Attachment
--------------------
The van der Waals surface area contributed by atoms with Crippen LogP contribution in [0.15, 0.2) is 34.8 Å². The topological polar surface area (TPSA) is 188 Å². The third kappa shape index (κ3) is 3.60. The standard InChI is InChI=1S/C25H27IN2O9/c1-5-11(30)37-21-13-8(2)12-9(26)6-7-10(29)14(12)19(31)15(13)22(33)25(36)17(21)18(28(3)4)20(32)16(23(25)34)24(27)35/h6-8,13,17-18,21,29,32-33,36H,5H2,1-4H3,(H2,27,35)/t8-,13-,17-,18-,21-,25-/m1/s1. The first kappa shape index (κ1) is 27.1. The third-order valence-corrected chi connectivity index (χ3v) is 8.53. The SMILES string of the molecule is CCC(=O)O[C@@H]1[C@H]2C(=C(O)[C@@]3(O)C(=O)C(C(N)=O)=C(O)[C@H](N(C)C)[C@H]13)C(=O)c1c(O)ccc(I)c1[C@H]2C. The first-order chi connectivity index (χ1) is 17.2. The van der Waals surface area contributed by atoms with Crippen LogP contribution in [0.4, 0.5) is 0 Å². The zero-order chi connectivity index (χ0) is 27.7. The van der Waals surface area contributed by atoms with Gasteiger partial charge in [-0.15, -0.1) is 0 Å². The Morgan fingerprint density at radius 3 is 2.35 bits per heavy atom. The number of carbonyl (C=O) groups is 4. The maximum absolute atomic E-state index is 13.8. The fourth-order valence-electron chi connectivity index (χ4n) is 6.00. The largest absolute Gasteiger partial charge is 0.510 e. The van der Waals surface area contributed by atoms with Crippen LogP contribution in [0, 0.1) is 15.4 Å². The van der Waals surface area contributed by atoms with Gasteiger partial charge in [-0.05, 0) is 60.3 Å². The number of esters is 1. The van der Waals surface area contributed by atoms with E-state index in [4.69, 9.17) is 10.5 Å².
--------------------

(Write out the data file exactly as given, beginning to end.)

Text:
The van der Waals surface area contributed by atoms with Crippen LogP contribution in [0.15, 0.2) is 34.8 Å². The topological polar surface area (TPSA) is 188 Å². The third kappa shape index (κ3) is 3.60. The standard InChI is InChI=1S/C25H27IN2O9/c1-5-11(30)37-21-13-8(2)12-9(26)6-7-10(29)14(12)19(31)15(13)22(33)25(36)17(21)18(28(3)4)20(32)16(23(25)34)24(27)35/h6-8,13,17-18,21,29,32-33,36H,5H2,1-4H3,(H2,27,35)/t8-,13-,17-,18-,21-,25-/m1/s1. The first kappa shape index (κ1) is 27.1. The third-order valence-corrected chi connectivity index (χ3v) is 8.53. The SMILES string of the molecule is CCC(=O)O[C@@H]1[C@H]2C(=C(O)[C@@]3(O)C(=O)C(C(N)=O)=C(O)[C@H](N(C)C)[C@H]13)C(=O)c1c(O)ccc(I)c1[C@H]2C. The first-order chi connectivity index (χ1) is 17.2. The van der Waals surface area contributed by atoms with Crippen LogP contribution in [0.4, 0.5) is 0 Å². The zero-order chi connectivity index (χ0) is 27.7. The van der Waals surface area contributed by atoms with Gasteiger partial charge in [-0.15, -0.1) is 0 Å². The Morgan fingerprint density at radius 3 is 2.35 bits per heavy atom. The number of carbonyl (C=O) groups is 4. The maximum absolute atomic E-state index is 13.8. The fourth-order valence-electron chi connectivity index (χ4n) is 6.00. The largest absolute Gasteiger partial charge is 0.510 e. The van der Waals surface area contributed by atoms with Crippen LogP contribution in [0, 0.1) is 15.4 Å². The van der Waals surface area contributed by atoms with Gasteiger partial charge in [-0.05, 0) is 60.3 Å². The number of esters is 1. The van der Waals surface area contributed by atoms with E-state index in [4.69, 9.17) is 10.5 Å².